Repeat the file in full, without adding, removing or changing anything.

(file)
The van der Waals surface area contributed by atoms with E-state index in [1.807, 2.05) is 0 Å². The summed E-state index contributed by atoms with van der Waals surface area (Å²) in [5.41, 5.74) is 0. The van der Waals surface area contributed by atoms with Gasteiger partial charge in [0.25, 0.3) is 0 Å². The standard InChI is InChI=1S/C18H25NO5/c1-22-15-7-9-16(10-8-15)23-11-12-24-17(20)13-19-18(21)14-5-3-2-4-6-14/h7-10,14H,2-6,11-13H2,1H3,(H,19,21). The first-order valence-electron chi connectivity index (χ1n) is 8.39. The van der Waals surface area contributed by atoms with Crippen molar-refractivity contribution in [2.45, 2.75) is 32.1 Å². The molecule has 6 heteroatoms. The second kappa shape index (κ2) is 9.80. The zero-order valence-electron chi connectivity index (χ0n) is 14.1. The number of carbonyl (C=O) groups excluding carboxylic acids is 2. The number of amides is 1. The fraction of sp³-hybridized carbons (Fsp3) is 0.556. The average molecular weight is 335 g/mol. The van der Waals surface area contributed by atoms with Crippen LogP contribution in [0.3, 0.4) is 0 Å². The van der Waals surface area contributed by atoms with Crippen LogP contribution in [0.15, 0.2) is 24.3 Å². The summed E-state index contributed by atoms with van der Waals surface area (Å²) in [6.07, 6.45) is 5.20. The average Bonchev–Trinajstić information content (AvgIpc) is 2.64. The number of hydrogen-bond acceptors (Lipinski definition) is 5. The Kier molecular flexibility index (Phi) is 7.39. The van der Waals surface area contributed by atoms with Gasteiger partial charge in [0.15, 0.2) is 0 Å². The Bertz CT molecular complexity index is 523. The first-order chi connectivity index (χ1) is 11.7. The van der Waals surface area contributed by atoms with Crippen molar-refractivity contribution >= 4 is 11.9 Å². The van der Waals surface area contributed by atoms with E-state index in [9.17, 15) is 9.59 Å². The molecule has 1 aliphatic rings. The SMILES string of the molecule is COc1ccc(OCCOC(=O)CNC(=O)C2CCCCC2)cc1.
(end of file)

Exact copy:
The van der Waals surface area contributed by atoms with E-state index in [1.807, 2.05) is 0 Å². The summed E-state index contributed by atoms with van der Waals surface area (Å²) in [5.41, 5.74) is 0. The van der Waals surface area contributed by atoms with Gasteiger partial charge in [0.25, 0.3) is 0 Å². The standard InChI is InChI=1S/C18H25NO5/c1-22-15-7-9-16(10-8-15)23-11-12-24-17(20)13-19-18(21)14-5-3-2-4-6-14/h7-10,14H,2-6,11-13H2,1H3,(H,19,21). The first-order valence-electron chi connectivity index (χ1n) is 8.39. The van der Waals surface area contributed by atoms with Crippen molar-refractivity contribution in [2.45, 2.75) is 32.1 Å². The molecule has 6 heteroatoms. The second kappa shape index (κ2) is 9.80. The zero-order valence-electron chi connectivity index (χ0n) is 14.1. The number of carbonyl (C=O) groups excluding carboxylic acids is 2. The number of amides is 1. The fraction of sp³-hybridized carbons (Fsp3) is 0.556. The average molecular weight is 335 g/mol. The van der Waals surface area contributed by atoms with Crippen LogP contribution in [0.3, 0.4) is 0 Å². The van der Waals surface area contributed by atoms with Crippen LogP contribution in [0.15, 0.2) is 24.3 Å². The summed E-state index contributed by atoms with van der Waals surface area (Å²) in [6.07, 6.45) is 5.20. The average Bonchev–Trinajstić information content (AvgIpc) is 2.64. The number of hydrogen-bond acceptors (Lipinski definition) is 5. The Kier molecular flexibility index (Phi) is 7.39. The van der Waals surface area contributed by atoms with Gasteiger partial charge in [0.15, 0.2) is 0 Å². The Bertz CT molecular complexity index is 523. The first-order chi connectivity index (χ1) is 11.7. The van der Waals surface area contributed by atoms with Crippen molar-refractivity contribution >= 4 is 11.9 Å². The van der Waals surface area contributed by atoms with E-state index in [9.17, 15) is 9.59 Å². The molecule has 1 aliphatic rings. The SMILES string of the molecule is COc1ccc(OCCOC(=O)CNC(=O)C2CCCCC2)cc1.